Mark Sullo was kind enough to point out this following article (incl. the bits I’m going to talk about). The article, He finds beauty in the basic, is about Taj Forer’s Threefold Sun, and on the second page, you can find the following: “Forer’s work fits every definition of ‘documentary photography.’ His settings are found (not staged), his images are straight (not manipulated digitally) and his photographs feel intensely natural.”
And it continues “But as Forer learned last year, the label makes some gallerists uncomfortable because it conjures photojournalism and a tendency to prize story over aesthetics. […] Now he’s cautious about how he describes his work, but he also sees the debate as, well, pointless. ‘Every photograph is a document,’ he says. ‘It doesn’t necessarily take a huge set and a lighting crew and actors and costumes and makeup artists to make a very powerful image that we respond to on many levels. I think that a conceptual conversation can happen just as readily around a straight, found image.’”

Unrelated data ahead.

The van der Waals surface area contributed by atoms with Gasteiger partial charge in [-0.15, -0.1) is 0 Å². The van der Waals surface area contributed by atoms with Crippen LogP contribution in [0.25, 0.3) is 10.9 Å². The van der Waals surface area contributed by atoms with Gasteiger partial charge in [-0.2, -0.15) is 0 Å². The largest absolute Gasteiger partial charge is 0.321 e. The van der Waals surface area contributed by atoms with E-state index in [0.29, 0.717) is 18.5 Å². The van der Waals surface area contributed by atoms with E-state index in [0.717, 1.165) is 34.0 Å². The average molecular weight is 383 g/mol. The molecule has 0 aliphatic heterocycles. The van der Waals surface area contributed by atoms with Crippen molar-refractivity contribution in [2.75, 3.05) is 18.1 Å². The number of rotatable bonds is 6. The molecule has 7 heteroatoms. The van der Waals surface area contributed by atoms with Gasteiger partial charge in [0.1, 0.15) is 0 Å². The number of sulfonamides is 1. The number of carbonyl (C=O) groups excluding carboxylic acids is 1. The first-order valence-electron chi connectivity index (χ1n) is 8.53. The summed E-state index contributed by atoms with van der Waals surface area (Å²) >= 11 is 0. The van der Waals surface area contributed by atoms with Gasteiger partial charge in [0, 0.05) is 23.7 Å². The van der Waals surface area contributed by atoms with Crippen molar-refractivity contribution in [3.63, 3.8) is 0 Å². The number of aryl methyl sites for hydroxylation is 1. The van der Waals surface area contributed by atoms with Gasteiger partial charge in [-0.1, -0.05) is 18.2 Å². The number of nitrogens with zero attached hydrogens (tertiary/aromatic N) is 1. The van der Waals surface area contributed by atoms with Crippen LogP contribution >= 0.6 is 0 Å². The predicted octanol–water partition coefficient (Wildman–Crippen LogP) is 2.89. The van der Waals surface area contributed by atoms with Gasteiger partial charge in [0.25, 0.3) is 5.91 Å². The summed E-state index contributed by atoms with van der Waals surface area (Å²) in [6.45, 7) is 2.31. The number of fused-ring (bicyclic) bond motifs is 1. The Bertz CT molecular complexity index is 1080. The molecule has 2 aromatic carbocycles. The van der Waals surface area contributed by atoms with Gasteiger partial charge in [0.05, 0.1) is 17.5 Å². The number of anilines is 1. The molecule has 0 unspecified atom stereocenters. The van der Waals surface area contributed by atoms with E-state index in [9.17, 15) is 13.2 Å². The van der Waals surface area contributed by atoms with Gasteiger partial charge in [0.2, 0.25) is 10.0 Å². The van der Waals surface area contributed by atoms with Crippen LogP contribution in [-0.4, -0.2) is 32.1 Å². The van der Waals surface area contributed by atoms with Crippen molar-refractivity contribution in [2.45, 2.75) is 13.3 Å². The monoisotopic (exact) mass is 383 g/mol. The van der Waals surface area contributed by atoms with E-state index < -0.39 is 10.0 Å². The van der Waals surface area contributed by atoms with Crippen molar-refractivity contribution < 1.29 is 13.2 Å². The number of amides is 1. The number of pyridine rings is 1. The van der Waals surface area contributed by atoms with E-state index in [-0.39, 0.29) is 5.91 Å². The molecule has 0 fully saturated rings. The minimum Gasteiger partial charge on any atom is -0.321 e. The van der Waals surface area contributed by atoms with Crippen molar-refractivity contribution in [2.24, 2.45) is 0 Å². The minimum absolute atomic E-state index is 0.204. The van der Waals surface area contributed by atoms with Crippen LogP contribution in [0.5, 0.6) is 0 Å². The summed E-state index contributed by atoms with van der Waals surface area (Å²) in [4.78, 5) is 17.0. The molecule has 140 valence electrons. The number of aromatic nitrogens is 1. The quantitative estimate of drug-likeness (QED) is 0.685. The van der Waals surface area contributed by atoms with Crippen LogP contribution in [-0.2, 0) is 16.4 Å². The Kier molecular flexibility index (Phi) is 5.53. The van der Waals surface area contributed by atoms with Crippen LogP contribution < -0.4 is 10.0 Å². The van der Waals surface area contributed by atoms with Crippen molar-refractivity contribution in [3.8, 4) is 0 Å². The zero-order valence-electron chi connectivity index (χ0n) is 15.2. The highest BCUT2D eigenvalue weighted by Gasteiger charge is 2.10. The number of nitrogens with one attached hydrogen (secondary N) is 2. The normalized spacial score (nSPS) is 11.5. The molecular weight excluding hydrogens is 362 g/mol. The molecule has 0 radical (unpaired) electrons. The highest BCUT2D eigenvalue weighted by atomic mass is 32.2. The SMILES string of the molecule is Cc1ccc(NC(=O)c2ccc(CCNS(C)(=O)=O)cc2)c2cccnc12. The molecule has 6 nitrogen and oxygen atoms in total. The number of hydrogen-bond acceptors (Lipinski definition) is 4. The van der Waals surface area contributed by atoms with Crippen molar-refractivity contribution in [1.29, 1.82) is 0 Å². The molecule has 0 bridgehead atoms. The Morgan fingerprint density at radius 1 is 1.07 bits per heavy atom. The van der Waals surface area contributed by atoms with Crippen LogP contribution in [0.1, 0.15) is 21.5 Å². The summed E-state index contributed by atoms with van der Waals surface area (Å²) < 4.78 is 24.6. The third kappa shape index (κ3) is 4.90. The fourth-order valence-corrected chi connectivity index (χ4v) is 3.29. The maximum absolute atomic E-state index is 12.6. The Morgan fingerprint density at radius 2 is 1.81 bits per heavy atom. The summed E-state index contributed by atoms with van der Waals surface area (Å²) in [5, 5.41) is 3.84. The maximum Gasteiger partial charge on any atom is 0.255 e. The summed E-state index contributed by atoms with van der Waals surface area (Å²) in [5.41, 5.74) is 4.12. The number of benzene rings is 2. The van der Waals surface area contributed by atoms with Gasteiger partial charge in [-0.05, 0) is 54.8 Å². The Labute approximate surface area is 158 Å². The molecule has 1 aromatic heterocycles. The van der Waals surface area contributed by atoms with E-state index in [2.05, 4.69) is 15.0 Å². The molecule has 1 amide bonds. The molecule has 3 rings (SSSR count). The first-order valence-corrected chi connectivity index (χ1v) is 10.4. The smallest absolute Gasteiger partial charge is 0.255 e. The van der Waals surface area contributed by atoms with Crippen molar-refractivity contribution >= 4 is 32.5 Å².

I find this comment immensely useful, since it attempts to break down an artificial barrier between conceptual work and all the other work (I don’t know a good name for it, but I’m hesitant to call it “non-conceptual” for a variety of reasons).
I do think, that one could also break down the barrier coming from the other direction - as I indicated (somewhat cryptically) here, and in that light the assertions made by Tod Papageorge in this interview (“That said â€” too briefly â€” my argument against the set-up picture is that it leaves the matter of content to the IMAGINATION of the photographer, a faculty that, in my experience, is generally deficient compared to the mad swirling possibilities that our dear common world kicks up at us on a regular basis.”), just published by Alec Soth, don’t make as quite as much sense as they pretend to do.